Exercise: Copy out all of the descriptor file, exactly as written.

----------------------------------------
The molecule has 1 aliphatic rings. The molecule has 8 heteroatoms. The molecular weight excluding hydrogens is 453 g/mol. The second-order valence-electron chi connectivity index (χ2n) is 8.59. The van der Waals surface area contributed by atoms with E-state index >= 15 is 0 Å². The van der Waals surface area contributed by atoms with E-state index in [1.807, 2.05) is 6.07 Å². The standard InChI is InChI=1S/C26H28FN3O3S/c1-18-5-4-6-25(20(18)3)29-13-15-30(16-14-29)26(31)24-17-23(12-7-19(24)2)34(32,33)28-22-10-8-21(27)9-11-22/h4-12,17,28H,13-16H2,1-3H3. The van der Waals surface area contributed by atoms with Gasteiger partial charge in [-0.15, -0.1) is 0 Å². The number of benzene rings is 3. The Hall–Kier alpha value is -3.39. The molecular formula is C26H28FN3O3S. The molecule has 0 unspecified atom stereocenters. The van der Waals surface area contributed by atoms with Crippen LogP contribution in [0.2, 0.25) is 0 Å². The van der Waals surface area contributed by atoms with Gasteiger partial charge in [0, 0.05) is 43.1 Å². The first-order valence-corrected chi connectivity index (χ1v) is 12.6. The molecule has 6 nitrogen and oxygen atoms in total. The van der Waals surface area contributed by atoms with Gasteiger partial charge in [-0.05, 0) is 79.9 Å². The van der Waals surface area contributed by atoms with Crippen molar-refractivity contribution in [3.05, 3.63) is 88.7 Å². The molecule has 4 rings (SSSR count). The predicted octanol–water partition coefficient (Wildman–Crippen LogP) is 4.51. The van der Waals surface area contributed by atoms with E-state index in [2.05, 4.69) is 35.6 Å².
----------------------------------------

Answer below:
The molecule has 1 aliphatic rings. The molecule has 8 heteroatoms. The molecular weight excluding hydrogens is 453 g/mol. The second-order valence-electron chi connectivity index (χ2n) is 8.59. The van der Waals surface area contributed by atoms with E-state index >= 15 is 0 Å². The van der Waals surface area contributed by atoms with E-state index in [1.807, 2.05) is 6.07 Å². The standard InChI is InChI=1S/C26H28FN3O3S/c1-18-5-4-6-25(20(18)3)29-13-15-30(16-14-29)26(31)24-17-23(12-7-19(24)2)34(32,33)28-22-10-8-21(27)9-11-22/h4-12,17,28H,13-16H2,1-3H3. The van der Waals surface area contributed by atoms with Gasteiger partial charge in [-0.15, -0.1) is 0 Å². The number of benzene rings is 3. The Hall–Kier alpha value is -3.39. The molecular formula is C26H28FN3O3S. The molecule has 0 unspecified atom stereocenters. The van der Waals surface area contributed by atoms with Crippen LogP contribution in [0.2, 0.25) is 0 Å². The van der Waals surface area contributed by atoms with Gasteiger partial charge in [0, 0.05) is 43.1 Å². The first-order valence-corrected chi connectivity index (χ1v) is 12.6. The molecule has 6 nitrogen and oxygen atoms in total. The van der Waals surface area contributed by atoms with Gasteiger partial charge in [-0.05, 0) is 79.9 Å². The van der Waals surface area contributed by atoms with Crippen molar-refractivity contribution in [3.05, 3.63) is 88.7 Å². The molecule has 4 rings (SSSR count). The predicted octanol–water partition coefficient (Wildman–Crippen LogP) is 4.51. The van der Waals surface area contributed by atoms with E-state index in [2.05, 4.69) is 35.6 Å².